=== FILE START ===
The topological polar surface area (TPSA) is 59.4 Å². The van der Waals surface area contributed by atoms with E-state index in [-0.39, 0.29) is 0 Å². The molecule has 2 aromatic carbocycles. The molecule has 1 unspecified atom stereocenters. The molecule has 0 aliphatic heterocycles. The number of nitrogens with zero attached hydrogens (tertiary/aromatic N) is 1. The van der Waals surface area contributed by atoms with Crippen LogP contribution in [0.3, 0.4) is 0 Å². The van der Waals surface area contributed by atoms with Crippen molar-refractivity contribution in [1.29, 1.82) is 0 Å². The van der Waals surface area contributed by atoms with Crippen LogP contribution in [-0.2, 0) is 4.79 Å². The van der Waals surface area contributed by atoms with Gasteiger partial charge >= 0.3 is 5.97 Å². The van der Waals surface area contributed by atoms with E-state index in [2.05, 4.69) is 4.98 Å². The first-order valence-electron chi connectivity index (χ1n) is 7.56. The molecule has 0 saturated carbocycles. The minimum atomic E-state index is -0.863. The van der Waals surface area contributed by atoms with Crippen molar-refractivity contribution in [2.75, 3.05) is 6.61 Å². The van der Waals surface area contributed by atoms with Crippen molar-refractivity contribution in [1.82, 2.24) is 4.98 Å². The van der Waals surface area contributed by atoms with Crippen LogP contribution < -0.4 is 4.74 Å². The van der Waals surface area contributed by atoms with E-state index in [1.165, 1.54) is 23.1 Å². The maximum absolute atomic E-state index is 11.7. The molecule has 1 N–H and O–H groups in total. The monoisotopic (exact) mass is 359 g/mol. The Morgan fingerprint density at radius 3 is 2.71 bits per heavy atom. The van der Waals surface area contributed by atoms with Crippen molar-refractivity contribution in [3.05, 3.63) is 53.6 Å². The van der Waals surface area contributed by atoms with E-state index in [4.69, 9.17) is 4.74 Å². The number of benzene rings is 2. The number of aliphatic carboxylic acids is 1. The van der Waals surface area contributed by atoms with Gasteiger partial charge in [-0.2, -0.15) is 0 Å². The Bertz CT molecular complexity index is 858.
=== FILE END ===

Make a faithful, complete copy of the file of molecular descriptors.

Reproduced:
The topological polar surface area (TPSA) is 59.4 Å². The van der Waals surface area contributed by atoms with E-state index in [-0.39, 0.29) is 0 Å². The molecule has 2 aromatic carbocycles. The molecule has 1 unspecified atom stereocenters. The molecule has 0 aliphatic heterocycles. The number of nitrogens with zero attached hydrogens (tertiary/aromatic N) is 1. The van der Waals surface area contributed by atoms with Crippen LogP contribution in [0.3, 0.4) is 0 Å². The van der Waals surface area contributed by atoms with Crippen molar-refractivity contribution in [1.29, 1.82) is 0 Å². The van der Waals surface area contributed by atoms with Crippen LogP contribution in [-0.2, 0) is 4.79 Å². The van der Waals surface area contributed by atoms with Gasteiger partial charge >= 0.3 is 5.97 Å². The van der Waals surface area contributed by atoms with E-state index in [2.05, 4.69) is 4.98 Å². The first-order valence-electron chi connectivity index (χ1n) is 7.56. The molecule has 0 saturated carbocycles. The minimum atomic E-state index is -0.863. The van der Waals surface area contributed by atoms with Crippen molar-refractivity contribution in [2.75, 3.05) is 6.61 Å². The van der Waals surface area contributed by atoms with Crippen molar-refractivity contribution in [1.82, 2.24) is 4.98 Å². The van der Waals surface area contributed by atoms with Crippen LogP contribution < -0.4 is 4.74 Å². The van der Waals surface area contributed by atoms with E-state index in [1.165, 1.54) is 23.1 Å². The maximum absolute atomic E-state index is 11.7. The molecule has 1 N–H and O–H groups in total. The monoisotopic (exact) mass is 359 g/mol. The Morgan fingerprint density at radius 3 is 2.71 bits per heavy atom. The van der Waals surface area contributed by atoms with Crippen molar-refractivity contribution in [3.05, 3.63) is 53.6 Å². The van der Waals surface area contributed by atoms with E-state index in [4.69, 9.17) is 4.74 Å². The number of benzene rings is 2. The number of aliphatic carboxylic acids is 1. The van der Waals surface area contributed by atoms with Gasteiger partial charge in [-0.2, -0.15) is 0 Å². The Bertz CT molecular complexity index is 858.